The Sims: A Life Simulator as a Means of Building Identity

By: Mariana Moreno


In this essay I'll address how a life simulator like The Sims (Wright, 2000), has become one of the life simulation videogames with more presence when controlling the destiny of a virtual alter ego through missions, allowing  the player a great amount of possibilities in the personalization of an avatar, by constructing a fictitious and idealized image of the player. Usually we use humanoid avatars, and when we are faced with avatars of people we do not know, we imagine what they might look like outside of the screen based on these avatars. But the truth is that the appearance that one has in real life may have little, if anything, to do with the avatar that is used virtually.

You can know some of the tastes of the person through their avatar; for example, if someone uses the photograph of a certain actor or actress that they likes, or a character in a movie or television series. Also if they choose a funny, original, basic or striking image, one can know something more about the user's personality, if they have a sense of humor, if they are creative, romantic or if they like to attract attention. Likewise, there are people who, either because they do not want to reveal information about themselves or because of simple laziness, opt for less personalized and more neutral avatars.

Despite not giving us information about their appearance, when we do know the person who uses a certain avatar, we can draw other conclusions based on the choice that this person makes. In short, we can see if that person tries to give the cybernauts a vision of themselves that's approximated to their real image, if they prefer to present themselves in an idealized way, or if they decides to adopt their physical treats as they are, or if we are simply dealing with someone who gives more importance to the originality of the avatar and who does not care about linking the aforementioned with their own appearance.

In websites such as forums and blogs in which role-playing games are developed, referring to a non-linear narrative as it is developed through the network, the user plays and speaks through the identity of their character. It is here when The Sims form a connection that helps the user to construct a fictitious image of themselves, transporting the role play of a narrative technique to a virtual recreation in an interactive environment.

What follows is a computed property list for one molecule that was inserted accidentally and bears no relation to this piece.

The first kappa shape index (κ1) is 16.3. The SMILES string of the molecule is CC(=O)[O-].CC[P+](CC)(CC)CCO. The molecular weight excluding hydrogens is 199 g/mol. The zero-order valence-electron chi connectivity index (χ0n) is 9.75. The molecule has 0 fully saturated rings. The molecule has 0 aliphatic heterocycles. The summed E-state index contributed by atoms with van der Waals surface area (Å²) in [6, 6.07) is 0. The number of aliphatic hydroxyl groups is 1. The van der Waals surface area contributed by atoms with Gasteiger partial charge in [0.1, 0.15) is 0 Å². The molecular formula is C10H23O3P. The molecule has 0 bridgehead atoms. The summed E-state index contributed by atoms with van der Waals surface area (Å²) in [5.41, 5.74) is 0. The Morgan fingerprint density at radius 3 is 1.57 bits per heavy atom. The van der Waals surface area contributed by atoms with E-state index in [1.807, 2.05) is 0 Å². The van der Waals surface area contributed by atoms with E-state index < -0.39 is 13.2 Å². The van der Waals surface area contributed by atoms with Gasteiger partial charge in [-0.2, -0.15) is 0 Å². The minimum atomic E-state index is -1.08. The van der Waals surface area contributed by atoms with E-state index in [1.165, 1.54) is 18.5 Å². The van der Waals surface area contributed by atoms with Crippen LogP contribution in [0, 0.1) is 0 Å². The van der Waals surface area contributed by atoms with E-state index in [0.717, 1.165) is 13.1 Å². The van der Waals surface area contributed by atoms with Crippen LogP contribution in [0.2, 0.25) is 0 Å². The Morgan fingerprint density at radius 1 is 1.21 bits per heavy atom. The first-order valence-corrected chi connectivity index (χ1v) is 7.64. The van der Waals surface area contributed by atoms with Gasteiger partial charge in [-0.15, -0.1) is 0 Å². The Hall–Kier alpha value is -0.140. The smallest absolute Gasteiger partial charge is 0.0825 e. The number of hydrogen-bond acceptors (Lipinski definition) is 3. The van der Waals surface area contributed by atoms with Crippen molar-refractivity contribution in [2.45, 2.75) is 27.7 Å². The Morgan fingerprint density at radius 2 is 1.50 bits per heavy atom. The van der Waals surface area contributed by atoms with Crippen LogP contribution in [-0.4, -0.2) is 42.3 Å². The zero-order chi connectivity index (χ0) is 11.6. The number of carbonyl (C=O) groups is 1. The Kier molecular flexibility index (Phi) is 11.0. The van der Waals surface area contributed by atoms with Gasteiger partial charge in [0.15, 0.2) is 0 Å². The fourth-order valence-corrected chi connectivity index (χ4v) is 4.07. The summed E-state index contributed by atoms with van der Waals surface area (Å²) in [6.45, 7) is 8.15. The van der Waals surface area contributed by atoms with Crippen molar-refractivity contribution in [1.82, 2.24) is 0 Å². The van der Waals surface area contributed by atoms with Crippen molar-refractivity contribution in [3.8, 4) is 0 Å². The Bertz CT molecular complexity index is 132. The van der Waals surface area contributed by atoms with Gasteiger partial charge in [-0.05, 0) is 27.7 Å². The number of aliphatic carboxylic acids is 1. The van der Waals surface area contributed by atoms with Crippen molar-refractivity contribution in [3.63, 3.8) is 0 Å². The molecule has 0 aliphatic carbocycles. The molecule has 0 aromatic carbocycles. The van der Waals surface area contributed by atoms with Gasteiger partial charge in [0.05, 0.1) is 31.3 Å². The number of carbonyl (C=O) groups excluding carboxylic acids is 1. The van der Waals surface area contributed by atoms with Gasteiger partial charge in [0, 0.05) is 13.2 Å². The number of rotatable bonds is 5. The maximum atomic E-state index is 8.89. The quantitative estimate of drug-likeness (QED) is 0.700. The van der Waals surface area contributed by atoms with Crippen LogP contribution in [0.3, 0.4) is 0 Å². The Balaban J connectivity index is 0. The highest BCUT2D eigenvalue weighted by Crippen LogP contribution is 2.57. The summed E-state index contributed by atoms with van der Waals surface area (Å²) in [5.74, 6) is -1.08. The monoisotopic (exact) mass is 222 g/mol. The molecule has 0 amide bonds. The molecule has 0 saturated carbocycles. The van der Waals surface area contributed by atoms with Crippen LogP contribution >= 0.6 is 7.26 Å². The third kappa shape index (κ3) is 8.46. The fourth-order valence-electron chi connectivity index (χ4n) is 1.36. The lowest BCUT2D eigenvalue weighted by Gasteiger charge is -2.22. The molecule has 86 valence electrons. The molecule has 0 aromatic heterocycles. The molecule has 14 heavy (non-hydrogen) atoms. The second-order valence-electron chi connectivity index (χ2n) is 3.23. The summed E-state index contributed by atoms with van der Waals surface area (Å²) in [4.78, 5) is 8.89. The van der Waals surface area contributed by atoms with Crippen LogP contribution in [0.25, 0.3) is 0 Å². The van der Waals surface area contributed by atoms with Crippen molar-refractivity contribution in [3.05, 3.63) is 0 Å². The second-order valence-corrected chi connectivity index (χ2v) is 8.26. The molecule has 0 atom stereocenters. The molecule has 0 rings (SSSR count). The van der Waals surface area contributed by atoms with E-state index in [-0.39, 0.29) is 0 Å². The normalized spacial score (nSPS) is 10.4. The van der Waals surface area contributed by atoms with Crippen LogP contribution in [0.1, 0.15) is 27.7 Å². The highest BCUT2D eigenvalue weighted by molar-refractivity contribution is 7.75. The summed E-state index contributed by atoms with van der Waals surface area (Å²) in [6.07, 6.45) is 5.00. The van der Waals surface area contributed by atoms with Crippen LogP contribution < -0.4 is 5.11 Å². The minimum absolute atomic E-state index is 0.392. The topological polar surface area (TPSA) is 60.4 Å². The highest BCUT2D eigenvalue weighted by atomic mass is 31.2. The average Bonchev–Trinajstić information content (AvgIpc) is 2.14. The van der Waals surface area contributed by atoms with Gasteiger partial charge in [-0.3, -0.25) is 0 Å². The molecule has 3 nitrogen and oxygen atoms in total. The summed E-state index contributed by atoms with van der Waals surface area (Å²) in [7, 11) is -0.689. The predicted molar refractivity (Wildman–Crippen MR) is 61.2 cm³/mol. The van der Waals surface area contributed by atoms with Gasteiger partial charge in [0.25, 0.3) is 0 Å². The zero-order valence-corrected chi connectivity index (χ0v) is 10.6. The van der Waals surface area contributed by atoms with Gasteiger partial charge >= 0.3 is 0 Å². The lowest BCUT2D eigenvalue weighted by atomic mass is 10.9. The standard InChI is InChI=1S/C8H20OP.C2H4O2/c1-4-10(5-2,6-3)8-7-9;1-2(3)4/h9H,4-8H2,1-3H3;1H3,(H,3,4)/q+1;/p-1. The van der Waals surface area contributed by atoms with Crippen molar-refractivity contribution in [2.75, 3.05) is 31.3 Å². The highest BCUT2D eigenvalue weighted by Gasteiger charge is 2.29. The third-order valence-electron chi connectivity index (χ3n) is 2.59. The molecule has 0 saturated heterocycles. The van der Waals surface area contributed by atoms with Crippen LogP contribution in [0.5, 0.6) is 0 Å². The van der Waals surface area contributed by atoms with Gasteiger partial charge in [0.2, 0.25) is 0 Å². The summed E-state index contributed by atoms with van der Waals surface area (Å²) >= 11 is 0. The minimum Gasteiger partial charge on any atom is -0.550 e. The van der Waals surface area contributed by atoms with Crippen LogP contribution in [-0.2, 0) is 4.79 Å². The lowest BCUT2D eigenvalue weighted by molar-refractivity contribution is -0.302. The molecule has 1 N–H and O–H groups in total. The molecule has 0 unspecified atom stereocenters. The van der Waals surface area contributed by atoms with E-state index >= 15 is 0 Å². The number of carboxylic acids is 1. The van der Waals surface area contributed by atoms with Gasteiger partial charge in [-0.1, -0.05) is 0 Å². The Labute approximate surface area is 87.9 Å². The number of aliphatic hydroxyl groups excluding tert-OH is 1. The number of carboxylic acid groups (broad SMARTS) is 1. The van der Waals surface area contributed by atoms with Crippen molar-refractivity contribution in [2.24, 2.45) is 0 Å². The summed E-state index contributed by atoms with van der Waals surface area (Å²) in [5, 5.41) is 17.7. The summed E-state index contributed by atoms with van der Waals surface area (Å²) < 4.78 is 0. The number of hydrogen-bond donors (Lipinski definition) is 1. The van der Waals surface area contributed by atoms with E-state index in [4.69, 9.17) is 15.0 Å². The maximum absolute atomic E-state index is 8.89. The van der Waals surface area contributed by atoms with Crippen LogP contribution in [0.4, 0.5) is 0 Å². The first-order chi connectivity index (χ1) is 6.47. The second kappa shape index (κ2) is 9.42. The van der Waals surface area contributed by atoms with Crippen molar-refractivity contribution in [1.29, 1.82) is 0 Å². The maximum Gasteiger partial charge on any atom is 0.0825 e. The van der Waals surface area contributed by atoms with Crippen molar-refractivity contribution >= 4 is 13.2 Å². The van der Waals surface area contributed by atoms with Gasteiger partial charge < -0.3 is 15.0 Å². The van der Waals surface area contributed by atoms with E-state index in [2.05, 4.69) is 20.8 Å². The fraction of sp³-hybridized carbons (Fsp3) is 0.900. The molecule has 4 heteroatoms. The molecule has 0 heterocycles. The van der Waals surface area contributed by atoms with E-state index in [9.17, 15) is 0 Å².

Thanks to the above, this type of role-playing games taken to a life simulator like the videogame in question, have become popular on YouTube (Karim, 2005) where users generate a series of videos that present a recreation of a story occupying as a main resource the personalization of the avatar that The Sims provides.

Another example with a great importance in networks and platforms like Tumblr (Karp, 2007) is the creation of blogs dedicated to a fictional character built by a user and by which he/she is identified and recognized. This activity focuses on the continuous publication of images that illustrate the life of the character, taken from the videogame through camera mode or screen capture, knowing that it is a fictional character. Within the context of roleplay video games this would be considered as an individual that is personalized in such a way that it can be differentiated from a pre-established avatar and that develops within an interactive platform such as the videogame itself.

As an example of the above, outside the field of videogames, we can see Amalia Ulman, an Argentine artist who created an online character and used it on Instagram to ask questions about gender.  She used popular hashtags of micro-celebrities in the social network to create a work entitled "Excellencies and perfections" that consists of three parts, exploring how women present themselves virtually. Organizing the characters in "an order that could make sense as a narrative", Amalia moved to the big city, broke up with her long-time boyfriend , consumed drugs, underwent plastic surgery, self-destructed, apologized, recovered , and found a new boyfriend. By the end of the project on September 19, 2014, Amalia had accumulated 88,906 followers. It was then that she revealed that everything had been a performance, a work of art, and not a record of her life.

In social networks, not everything is stereotypes, facades and manipulations. If you pay real attention to detail, you can find users who create authentic aesthetics and have genuine psychological explorations. Something that happens, for example, with the Tumblr user known as Setoshi Zombie (Setoshi, 2013) and Froknereez (Froknereez, 2016), these are two of the many users of this social network who have created specific blogs for publishing images about their videogame avatars, by which they are identified and where each image represents a narrative established by the user, where it is perhaps one of the alternatives that allow the user to express a message or criticism, such as Amalia Ulman, taking it to websites where the users does not expose their identity and express themselves avatars.

Personally, I think that this activity helps develop communication and the creation of role-playing games, moving away from written techniques and combining them with the interactivity offered by videogames. Allowing to expand the territory of this type of activities through networks and then on platforms where the users share stories through their avatars and maintain their virtual identity on different platforms.


Setoshi Zombie (en línea) en (2013)

Froknereez (en línea) en (2016)

Ulman, Amalia (en línea) en (2018)